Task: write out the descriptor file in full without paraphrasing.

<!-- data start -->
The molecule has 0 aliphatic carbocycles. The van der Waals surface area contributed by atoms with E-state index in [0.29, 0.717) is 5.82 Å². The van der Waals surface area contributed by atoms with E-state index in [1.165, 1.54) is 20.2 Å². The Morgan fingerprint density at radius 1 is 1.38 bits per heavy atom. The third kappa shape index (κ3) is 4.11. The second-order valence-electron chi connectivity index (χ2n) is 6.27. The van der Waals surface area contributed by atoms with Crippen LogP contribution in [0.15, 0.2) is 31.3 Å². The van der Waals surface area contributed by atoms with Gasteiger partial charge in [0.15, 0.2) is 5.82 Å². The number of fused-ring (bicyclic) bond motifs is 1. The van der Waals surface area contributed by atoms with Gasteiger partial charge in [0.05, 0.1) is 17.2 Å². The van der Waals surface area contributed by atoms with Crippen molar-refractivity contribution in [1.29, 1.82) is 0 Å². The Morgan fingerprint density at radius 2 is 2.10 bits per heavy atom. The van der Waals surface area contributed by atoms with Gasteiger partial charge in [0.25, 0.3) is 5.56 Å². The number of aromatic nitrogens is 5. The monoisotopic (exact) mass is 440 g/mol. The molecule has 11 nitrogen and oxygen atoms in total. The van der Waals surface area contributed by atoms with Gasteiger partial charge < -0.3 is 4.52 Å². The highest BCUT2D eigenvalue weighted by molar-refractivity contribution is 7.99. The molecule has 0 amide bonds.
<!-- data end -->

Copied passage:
The molecule has 0 aliphatic carbocycles. The van der Waals surface area contributed by atoms with E-state index in [0.29, 0.717) is 5.82 Å². The van der Waals surface area contributed by atoms with E-state index in [1.165, 1.54) is 20.2 Å². The Morgan fingerprint density at radius 1 is 1.38 bits per heavy atom. The third kappa shape index (κ3) is 4.11. The second-order valence-electron chi connectivity index (χ2n) is 6.27. The van der Waals surface area contributed by atoms with Crippen LogP contribution in [0.15, 0.2) is 31.3 Å². The van der Waals surface area contributed by atoms with Gasteiger partial charge in [0.15, 0.2) is 5.82 Å². The number of fused-ring (bicyclic) bond motifs is 1. The van der Waals surface area contributed by atoms with Gasteiger partial charge in [0.05, 0.1) is 17.2 Å². The van der Waals surface area contributed by atoms with Crippen molar-refractivity contribution in [1.29, 1.82) is 0 Å². The Morgan fingerprint density at radius 2 is 2.10 bits per heavy atom. The van der Waals surface area contributed by atoms with Gasteiger partial charge in [0.25, 0.3) is 5.56 Å². The number of aromatic nitrogens is 5. The monoisotopic (exact) mass is 440 g/mol. The molecule has 11 nitrogen and oxygen atoms in total. The van der Waals surface area contributed by atoms with Gasteiger partial charge < -0.3 is 4.52 Å². The highest BCUT2D eigenvalue weighted by molar-refractivity contribution is 7.99. The molecule has 0 amide bonds.